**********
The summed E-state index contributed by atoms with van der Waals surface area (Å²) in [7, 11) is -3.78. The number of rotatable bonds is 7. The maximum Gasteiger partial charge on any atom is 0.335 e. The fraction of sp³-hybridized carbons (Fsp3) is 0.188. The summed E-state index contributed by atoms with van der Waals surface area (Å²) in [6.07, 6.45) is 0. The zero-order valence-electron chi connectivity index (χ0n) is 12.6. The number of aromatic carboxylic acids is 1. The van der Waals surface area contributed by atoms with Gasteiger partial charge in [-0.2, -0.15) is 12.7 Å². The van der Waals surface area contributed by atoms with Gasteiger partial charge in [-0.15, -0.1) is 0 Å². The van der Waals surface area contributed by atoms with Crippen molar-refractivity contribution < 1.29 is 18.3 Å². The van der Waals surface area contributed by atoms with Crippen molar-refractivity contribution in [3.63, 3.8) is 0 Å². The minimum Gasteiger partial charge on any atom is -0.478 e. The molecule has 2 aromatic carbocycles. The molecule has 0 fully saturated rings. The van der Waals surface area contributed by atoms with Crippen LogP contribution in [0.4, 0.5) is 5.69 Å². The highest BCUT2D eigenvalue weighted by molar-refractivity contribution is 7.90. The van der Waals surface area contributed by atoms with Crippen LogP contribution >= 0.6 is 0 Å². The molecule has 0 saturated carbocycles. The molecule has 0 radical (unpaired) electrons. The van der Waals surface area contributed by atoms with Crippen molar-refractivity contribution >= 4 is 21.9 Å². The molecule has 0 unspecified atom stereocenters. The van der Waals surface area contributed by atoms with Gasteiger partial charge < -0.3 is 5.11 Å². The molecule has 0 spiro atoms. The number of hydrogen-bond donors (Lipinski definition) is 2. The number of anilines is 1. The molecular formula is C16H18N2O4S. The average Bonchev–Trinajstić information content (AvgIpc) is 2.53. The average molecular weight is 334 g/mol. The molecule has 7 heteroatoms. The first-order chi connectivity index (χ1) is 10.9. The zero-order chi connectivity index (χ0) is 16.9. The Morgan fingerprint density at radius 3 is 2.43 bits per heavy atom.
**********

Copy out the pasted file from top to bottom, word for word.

The summed E-state index contributed by atoms with van der Waals surface area (Å²) in [7, 11) is -3.78. The number of rotatable bonds is 7. The maximum Gasteiger partial charge on any atom is 0.335 e. The fraction of sp³-hybridized carbons (Fsp3) is 0.188. The summed E-state index contributed by atoms with van der Waals surface area (Å²) in [6.07, 6.45) is 0. The zero-order valence-electron chi connectivity index (χ0n) is 12.6. The number of aromatic carboxylic acids is 1. The van der Waals surface area contributed by atoms with Gasteiger partial charge in [-0.2, -0.15) is 12.7 Å². The van der Waals surface area contributed by atoms with Gasteiger partial charge in [-0.15, -0.1) is 0 Å². The van der Waals surface area contributed by atoms with Crippen molar-refractivity contribution < 1.29 is 18.3 Å². The van der Waals surface area contributed by atoms with Crippen molar-refractivity contribution in [3.63, 3.8) is 0 Å². The minimum Gasteiger partial charge on any atom is -0.478 e. The molecule has 2 aromatic carbocycles. The molecule has 0 fully saturated rings. The van der Waals surface area contributed by atoms with Crippen LogP contribution in [0.4, 0.5) is 5.69 Å². The highest BCUT2D eigenvalue weighted by molar-refractivity contribution is 7.90. The van der Waals surface area contributed by atoms with Crippen LogP contribution >= 0.6 is 0 Å². The molecule has 0 saturated carbocycles. The molecule has 0 radical (unpaired) electrons. The van der Waals surface area contributed by atoms with Crippen molar-refractivity contribution >= 4 is 21.9 Å². The molecule has 0 unspecified atom stereocenters. The van der Waals surface area contributed by atoms with Gasteiger partial charge < -0.3 is 5.11 Å². The molecule has 0 spiro atoms. The number of hydrogen-bond donors (Lipinski definition) is 2. The number of anilines is 1. The molecular formula is C16H18N2O4S. The average Bonchev–Trinajstić information content (AvgIpc) is 2.53. The average molecular weight is 334 g/mol. The molecule has 7 heteroatoms. The first-order chi connectivity index (χ1) is 10.9. The zero-order chi connectivity index (χ0) is 16.9. The Morgan fingerprint density at radius 3 is 2.43 bits per heavy atom.